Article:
How Important Is Mobile to the Consumer?

Key Things to Remember:

  • 38% have searched on mobile at least once per month for a local business
  • 61% are more likely to contact a local business with a mobile site

With the increase in mobile usage, if you want to attract customers to your business, the decision of whether or not to have a mobile site is no longer an option.

Google’s algorithm change last month hasn’t had the horrific impact predicted worthy of its  ‘Mobilegeddon’ nickname. It’s important to remember that mobile friendliness is just one of many variables that Google considers, but it’s clear that going forward, user-experience on mobile devices will have a greater impact.

Customer Lobby wanted to discover how consumer usage of mobile devices to find local businesses has changed. They ran a survey on this topic in 2013 and pushed the same survey to 900 members of their US consumer panel in April 2015.  We pulled out three key tidbits of information from this survey that local businesses need to know.

How many times have you used a mobile device to find a local business in the last 12 months?

Find a Business with Mobile

Key Findings:

  • 23% have not used a mobile device to search for a local business (vs. 39% in 2013)
  • 70% have searched at multiple times in the last 12 months (vs. 54% in 2013)
  • 38% have searched at least one time in a month (vs. 30% in 2013)


The standout statistic is the drop in the number of users who have ‘Never’ used a mobile to find a local business. 23% said they never had compared to 39% in 2013. This 16% decrease shows that a lot more consumers are using their mobile devices to find local businesses than in 2013. In addition, more consumers are searching on their mobiles on a more regular basis. 38% have searched at least one time per month (weekly or daily), compared to 30% in 2013. And 70% have searched multiple times this year vs 54% in 2013.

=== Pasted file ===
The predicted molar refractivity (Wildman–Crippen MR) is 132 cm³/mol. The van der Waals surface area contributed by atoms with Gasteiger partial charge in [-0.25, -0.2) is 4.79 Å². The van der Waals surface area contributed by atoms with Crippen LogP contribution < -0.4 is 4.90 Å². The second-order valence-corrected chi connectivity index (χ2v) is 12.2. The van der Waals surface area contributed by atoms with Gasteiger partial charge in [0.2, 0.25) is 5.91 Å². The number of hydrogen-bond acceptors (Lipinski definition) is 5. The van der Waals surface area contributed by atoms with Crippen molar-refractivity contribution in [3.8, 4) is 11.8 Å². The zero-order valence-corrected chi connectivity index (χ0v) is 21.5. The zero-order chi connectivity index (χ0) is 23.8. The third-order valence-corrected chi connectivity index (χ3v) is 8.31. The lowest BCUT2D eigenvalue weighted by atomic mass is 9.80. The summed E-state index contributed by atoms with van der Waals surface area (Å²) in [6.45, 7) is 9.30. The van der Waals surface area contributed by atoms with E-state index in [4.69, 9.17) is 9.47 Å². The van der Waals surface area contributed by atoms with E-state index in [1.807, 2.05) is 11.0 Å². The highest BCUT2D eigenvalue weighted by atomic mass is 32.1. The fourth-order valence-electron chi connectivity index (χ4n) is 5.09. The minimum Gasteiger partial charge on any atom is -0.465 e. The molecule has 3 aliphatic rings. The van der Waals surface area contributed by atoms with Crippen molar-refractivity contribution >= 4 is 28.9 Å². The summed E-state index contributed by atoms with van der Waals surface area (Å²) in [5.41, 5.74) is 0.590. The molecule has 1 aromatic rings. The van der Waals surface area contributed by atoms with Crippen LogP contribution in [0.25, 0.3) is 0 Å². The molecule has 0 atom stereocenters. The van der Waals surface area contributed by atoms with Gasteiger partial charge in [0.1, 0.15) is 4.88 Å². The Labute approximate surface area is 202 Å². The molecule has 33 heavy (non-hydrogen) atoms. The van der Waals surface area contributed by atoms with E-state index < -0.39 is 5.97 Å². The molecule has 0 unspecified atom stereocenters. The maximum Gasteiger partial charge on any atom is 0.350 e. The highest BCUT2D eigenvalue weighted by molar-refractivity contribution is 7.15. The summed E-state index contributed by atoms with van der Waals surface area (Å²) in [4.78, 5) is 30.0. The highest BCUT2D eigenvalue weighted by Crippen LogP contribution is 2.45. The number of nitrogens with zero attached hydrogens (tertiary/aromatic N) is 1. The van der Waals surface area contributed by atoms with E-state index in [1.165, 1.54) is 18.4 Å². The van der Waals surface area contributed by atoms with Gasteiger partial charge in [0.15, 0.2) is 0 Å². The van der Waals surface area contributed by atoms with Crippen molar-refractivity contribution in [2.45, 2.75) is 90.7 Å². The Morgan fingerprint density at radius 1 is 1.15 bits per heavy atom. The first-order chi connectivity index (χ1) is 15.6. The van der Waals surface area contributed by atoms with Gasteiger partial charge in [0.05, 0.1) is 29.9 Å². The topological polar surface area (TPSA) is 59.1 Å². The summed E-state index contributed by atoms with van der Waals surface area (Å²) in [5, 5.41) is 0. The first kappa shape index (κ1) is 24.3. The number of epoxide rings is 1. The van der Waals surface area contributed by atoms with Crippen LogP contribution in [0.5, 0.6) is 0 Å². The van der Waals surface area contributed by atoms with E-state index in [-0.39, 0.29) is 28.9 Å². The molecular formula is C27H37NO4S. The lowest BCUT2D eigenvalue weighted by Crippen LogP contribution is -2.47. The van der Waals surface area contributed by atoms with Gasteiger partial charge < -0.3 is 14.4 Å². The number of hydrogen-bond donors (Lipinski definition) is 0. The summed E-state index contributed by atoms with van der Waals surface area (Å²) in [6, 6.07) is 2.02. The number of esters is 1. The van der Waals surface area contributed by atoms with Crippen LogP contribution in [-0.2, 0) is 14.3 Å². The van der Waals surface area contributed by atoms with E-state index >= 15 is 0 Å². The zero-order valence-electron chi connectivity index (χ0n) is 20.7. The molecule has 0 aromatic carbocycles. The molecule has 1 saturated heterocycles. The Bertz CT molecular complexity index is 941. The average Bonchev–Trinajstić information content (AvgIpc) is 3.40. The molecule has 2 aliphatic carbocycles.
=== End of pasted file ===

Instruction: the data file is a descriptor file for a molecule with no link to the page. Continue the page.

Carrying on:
This result can be tracked to a multitude of factors. The penetration of smart phones, and our reliance on them, is a huge factor. Also, improvements in both apps and the browsing experience have made the process easier and more like desktop search. To some extent, the increase in small and medium businesses having mobile websites has played its part in raising consumer expectations.

The SMB Internet Marketing Survey 2014  reported that 66% of small and medium businesses do have a mobile optimized website, versus 59% in 2013.

The importance of having a fully mobile optimized site cannot be underestimated.


Which factors are most likely to STOP you from using a local business when you’re viewing their website on your mobile?

Put Offs

Key Findings:

  • 38% of consumers are put off by having no map or address displayed
  • 35% of consumers are put off by having no phone number displayed
  • 29% of consumers are put off if the business isn’t local to them


Similar to the previous chart, it is clear that consumers on a mobile device are looking for information that helps them contact a business. If the business doesn’t meet these requirements, then it is likely that the consumer will get frustrated and you could lose them.

Looking back again at the 2014 research into desktop usage, we see that for desktop searchers, the same items like having no phone number, no price list and poor content were major ‘turnoffs’ for local customers back then.

Content is perhaps more important for desktop searchers, but still, 28% of mobile browsers suggested it was a make-or-break feature. Make sure there’s quality content available on your website, but also ensure that mobile visitors can quickly find the contact & location information that they require.

Are you more likely to contact a local business if they have a mobile optimized site?

Contact if Mobile

Key Findings:

  • 61% are more likely to contact a local business if they have a mobile-optimized site
  • 38% do not believe a mobile site is important for a local business


If a local business has a mobile-optimized website, they are not only more likely to be found by mobile searchers, but they are more likely to convert those consumers that actually visit their website.

Google’s algorithm change has ensured that in the long term, only those businesses that are ‘mobile friendly’ will get found in Google search results. And Bing is following suit with a similar update. Because of consumer behavior, even direct visitors or consumers using alternative Search Engines will be more likely to contact that business if it is optimized for a mobile device.

Consumers no longer give smaller local businesses a ‘free pass’ on their website quality. The expectations are growing, and if a business doesn’t adapt for mobile devices, they will inevitably lose out to competitors that do.